Use the business case and transaction case Read more

Calculating the value of an acquisition

Calculating the value of an acquisition – This is a detailed example of calculating the fair value of an acquisition, using a logical step by step approach and realistic assumptions and determinations based on transaction and market data. Identifying and valuing intangible asset(s) is a broad endeavor and requires careful consideration of; factors specific to each business, the transaction structure, identifying the primary income generating asset, determining the discount rates, estimating the useful lives for identified intangibles. Examples of such intangibles include customer contracts, trademarks, brands, etc.

 

The Deal Fortune, Inc. acquired M&P Company on January 1, 2017. Consideration was $30 million cash plus additional contingent consideration, as follows:

EBITDA

  • Below 1 million: Nil Calculating the value of an
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Fair Value of Tangible Assets

Fair Value of Tangible Assets – In the event of Business Combinations tangible assets (current – non-current) are best valued with the market or income approaches. If adequate data are not available to derive an indication of value through these methods, an appraiser may use the replacement cost method, which adjusts the original cost for changes in the price level to determine its current replacement cost. The current replacement cost is then adjusted due to physical use or functional obsolescence. Cash-generating unit (CGU) Cash-generating unit (CGU)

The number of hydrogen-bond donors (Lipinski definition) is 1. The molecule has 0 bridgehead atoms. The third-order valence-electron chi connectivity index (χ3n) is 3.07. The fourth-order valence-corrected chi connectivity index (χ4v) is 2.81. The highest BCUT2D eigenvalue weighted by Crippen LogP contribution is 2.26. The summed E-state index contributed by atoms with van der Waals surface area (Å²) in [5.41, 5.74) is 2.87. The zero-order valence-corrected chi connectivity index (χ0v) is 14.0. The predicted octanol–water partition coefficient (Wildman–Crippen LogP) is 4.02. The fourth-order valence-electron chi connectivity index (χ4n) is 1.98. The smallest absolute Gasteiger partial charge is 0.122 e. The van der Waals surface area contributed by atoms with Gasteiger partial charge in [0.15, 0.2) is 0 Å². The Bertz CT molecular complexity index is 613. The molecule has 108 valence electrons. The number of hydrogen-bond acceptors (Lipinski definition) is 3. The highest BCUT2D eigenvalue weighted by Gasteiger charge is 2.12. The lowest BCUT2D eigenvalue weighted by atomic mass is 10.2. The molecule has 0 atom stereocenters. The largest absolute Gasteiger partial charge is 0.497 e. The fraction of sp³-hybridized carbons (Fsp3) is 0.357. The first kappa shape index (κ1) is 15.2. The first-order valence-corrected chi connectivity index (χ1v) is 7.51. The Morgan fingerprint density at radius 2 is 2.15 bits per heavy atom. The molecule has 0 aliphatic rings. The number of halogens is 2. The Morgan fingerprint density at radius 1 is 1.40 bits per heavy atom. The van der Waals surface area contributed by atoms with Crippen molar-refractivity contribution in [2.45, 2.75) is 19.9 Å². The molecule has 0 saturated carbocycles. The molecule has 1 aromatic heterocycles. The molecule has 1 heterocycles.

Property, Plant and Equipment (PP&E) must be recognized at fair value for current capacity. Accumulated depreciation is not carried forward. An appraiser may use the cost approach, in which a market participant would pay no more for an asset … Read more

Adjusted net asset method

Adjusted net asset method The adjusted net asset method is used to value a business based on the difference between the fair market value of the business assets and its liabilities. Depending on the particular purpose or circumstances underlying the valuation, this method sometimes uses the replacement or liquidation value of the company assets less the liabilities.

Under this method, the analyst adjusts the book value of the assets to fair market value (generally measured as replacement value or liquidation value) and then reduces the total adjusted value of assets by the fair market value of all recorded and unrecorded liabilities. Both tangible and identifiable intangible assets are valued in determining total adjusted net assets.

If the analyst will be relying on other professional Read more

Recognising operating leases and intangible assets

Recognising operating leases and intangible assets – As part of using the acquisition method for each Business Combination the acquirer has to recognise operating leases and intangible assets.

Operating leases Recognising operating leases and intangible assets

The acquirer shall recognise no assets or liabilities related to an operating lease in which the acquiree is the lessee except as required by the following two captions:

  • The acquirer shall determine whether the terms of each operating lease in which the acquiree is the lessee are favourable or unfavourable. The acquirer shall recognise an intangible asset if the terms of an operating lease are favourable relative to market terms and a liability if the terms are unfavourable relative to market terms. Fair value